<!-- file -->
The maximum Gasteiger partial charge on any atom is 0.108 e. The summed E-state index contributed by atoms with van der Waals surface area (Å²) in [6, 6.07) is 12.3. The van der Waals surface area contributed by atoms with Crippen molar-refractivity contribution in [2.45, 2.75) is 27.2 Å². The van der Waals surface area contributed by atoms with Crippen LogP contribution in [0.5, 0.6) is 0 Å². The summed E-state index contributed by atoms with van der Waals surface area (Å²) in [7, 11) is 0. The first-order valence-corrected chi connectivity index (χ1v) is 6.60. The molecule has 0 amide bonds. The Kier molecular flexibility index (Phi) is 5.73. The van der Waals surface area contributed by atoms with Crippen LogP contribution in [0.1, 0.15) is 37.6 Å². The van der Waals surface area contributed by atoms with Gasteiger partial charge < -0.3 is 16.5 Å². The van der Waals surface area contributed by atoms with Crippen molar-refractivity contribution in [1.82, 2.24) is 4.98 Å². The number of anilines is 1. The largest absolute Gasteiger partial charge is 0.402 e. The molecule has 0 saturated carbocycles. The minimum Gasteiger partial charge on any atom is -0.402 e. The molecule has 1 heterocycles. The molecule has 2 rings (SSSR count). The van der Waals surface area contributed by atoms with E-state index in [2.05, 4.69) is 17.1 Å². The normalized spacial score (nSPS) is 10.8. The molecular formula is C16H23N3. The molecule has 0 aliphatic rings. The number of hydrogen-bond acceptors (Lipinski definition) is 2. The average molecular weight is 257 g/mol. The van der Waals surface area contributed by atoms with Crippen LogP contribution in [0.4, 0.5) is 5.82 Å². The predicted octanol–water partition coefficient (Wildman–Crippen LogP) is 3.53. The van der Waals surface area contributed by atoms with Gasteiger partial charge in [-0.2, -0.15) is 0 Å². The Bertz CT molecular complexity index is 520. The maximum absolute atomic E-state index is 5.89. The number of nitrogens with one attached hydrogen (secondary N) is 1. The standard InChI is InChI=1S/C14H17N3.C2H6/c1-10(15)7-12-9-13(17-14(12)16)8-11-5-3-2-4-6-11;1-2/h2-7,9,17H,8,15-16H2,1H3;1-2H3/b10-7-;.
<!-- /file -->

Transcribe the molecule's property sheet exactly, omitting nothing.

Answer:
The maximum Gasteiger partial charge on any atom is 0.108 e. The summed E-state index contributed by atoms with van der Waals surface area (Å²) in [6, 6.07) is 12.3. The van der Waals surface area contributed by atoms with Crippen molar-refractivity contribution in [2.45, 2.75) is 27.2 Å². The van der Waals surface area contributed by atoms with Crippen LogP contribution in [0.5, 0.6) is 0 Å². The summed E-state index contributed by atoms with van der Waals surface area (Å²) in [7, 11) is 0. The first-order valence-corrected chi connectivity index (χ1v) is 6.60. The molecule has 0 amide bonds. The Kier molecular flexibility index (Phi) is 5.73. The van der Waals surface area contributed by atoms with Crippen LogP contribution in [0.1, 0.15) is 37.6 Å². The van der Waals surface area contributed by atoms with Gasteiger partial charge < -0.3 is 16.5 Å². The van der Waals surface area contributed by atoms with Crippen molar-refractivity contribution in [1.82, 2.24) is 4.98 Å². The number of anilines is 1. The largest absolute Gasteiger partial charge is 0.402 e. The molecule has 0 saturated carbocycles. The minimum Gasteiger partial charge on any atom is -0.402 e. The molecule has 1 heterocycles. The molecule has 2 rings (SSSR count). The van der Waals surface area contributed by atoms with E-state index in [2.05, 4.69) is 17.1 Å². The normalized spacial score (nSPS) is 10.8. The molecular formula is C16H23N3. The molecule has 0 aliphatic rings. The number of hydrogen-bond acceptors (Lipinski definition) is 2. The average molecular weight is 257 g/mol. The van der Waals surface area contributed by atoms with Crippen LogP contribution in [0.4, 0.5) is 5.82 Å². The predicted octanol–water partition coefficient (Wildman–Crippen LogP) is 3.53. The van der Waals surface area contributed by atoms with Gasteiger partial charge in [-0.2, -0.15) is 0 Å². The Bertz CT molecular complexity index is 520. The maximum absolute atomic E-state index is 5.89. The number of nitrogens with one attached hydrogen (secondary N) is 1. The standard InChI is InChI=1S/C14H17N3.C2H6/c1-10(15)7-12-9-13(17-14(12)16)8-11-5-3-2-4-6-11;1-2/h2-7,9,17H,8,15-16H2,1H3;1-2H3/b10-7-;.